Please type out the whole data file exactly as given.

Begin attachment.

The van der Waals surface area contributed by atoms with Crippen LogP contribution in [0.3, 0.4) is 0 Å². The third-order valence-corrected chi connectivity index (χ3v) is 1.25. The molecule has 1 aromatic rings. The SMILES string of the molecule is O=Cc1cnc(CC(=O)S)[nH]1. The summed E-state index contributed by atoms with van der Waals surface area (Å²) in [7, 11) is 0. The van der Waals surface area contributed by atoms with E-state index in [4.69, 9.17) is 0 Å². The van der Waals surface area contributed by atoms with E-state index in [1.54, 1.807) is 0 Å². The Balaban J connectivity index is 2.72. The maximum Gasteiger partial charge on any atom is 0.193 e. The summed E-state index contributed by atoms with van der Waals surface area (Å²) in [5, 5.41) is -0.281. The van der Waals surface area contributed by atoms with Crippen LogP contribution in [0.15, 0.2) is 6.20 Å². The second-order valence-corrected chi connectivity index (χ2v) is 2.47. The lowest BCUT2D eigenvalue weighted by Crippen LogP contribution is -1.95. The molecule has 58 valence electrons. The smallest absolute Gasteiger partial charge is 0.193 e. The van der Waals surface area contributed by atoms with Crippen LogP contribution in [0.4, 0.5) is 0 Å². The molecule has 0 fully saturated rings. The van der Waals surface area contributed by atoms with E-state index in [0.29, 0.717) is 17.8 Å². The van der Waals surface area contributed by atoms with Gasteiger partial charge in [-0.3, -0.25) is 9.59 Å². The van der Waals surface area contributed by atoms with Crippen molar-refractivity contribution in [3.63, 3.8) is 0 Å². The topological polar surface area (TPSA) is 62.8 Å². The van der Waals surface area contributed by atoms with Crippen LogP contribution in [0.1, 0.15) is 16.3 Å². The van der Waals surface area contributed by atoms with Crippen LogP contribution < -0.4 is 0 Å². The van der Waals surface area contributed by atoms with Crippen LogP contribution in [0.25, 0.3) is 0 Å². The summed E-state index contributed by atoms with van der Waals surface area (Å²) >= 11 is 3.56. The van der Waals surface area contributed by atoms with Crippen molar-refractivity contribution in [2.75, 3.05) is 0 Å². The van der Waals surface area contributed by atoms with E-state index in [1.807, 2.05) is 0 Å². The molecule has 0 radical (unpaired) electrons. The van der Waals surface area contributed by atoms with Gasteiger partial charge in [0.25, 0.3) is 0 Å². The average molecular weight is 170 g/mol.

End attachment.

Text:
The van der Waals surface area contributed by atoms with Crippen LogP contribution in [0.3, 0.4) is 0 Å². The third-order valence-corrected chi connectivity index (χ3v) is 1.25. The molecule has 1 aromatic rings. The SMILES string of the molecule is O=Cc1cnc(CC(=O)S)[nH]1. The summed E-state index contributed by atoms with van der Waals surface area (Å²) in [7, 11) is 0. The van der Waals surface area contributed by atoms with E-state index in [4.69, 9.17) is 0 Å². The van der Waals surface area contributed by atoms with E-state index in [1.54, 1.807) is 0 Å². The Balaban J connectivity index is 2.72. The maximum Gasteiger partial charge on any atom is 0.193 e. The summed E-state index contributed by atoms with van der Waals surface area (Å²) in [5, 5.41) is -0.281. The van der Waals surface area contributed by atoms with Crippen LogP contribution in [0.15, 0.2) is 6.20 Å². The second-order valence-corrected chi connectivity index (χ2v) is 2.47. The lowest BCUT2D eigenvalue weighted by Crippen LogP contribution is -1.95. The molecule has 58 valence electrons. The smallest absolute Gasteiger partial charge is 0.193 e. The van der Waals surface area contributed by atoms with Crippen LogP contribution in [0.4, 0.5) is 0 Å². The molecule has 0 fully saturated rings. The van der Waals surface area contributed by atoms with E-state index in [0.29, 0.717) is 17.8 Å². The van der Waals surface area contributed by atoms with Gasteiger partial charge in [-0.3, -0.25) is 9.59 Å². The van der Waals surface area contributed by atoms with Crippen molar-refractivity contribution in [3.63, 3.8) is 0 Å². The topological polar surface area (TPSA) is 62.8 Å². The van der Waals surface area contributed by atoms with Crippen LogP contribution in [0.1, 0.15) is 16.3 Å². The van der Waals surface area contributed by atoms with Crippen LogP contribution < -0.4 is 0 Å². The van der Waals surface area contributed by atoms with Crippen LogP contribution in [0.25, 0.3) is 0 Å². The summed E-state index contributed by atoms with van der Waals surface area (Å²) >= 11 is 3.56. The van der Waals surface area contributed by atoms with Crippen molar-refractivity contribution in [2.75, 3.05) is 0 Å². The van der Waals surface area contributed by atoms with E-state index in [1.807, 2.05) is 0 Å². The molecule has 0 radical (unpaired) electrons. The van der Waals surface area contributed by atoms with Gasteiger partial charge in [0.25, 0.3) is 0 Å². The average molecular weight is 170 g/mol.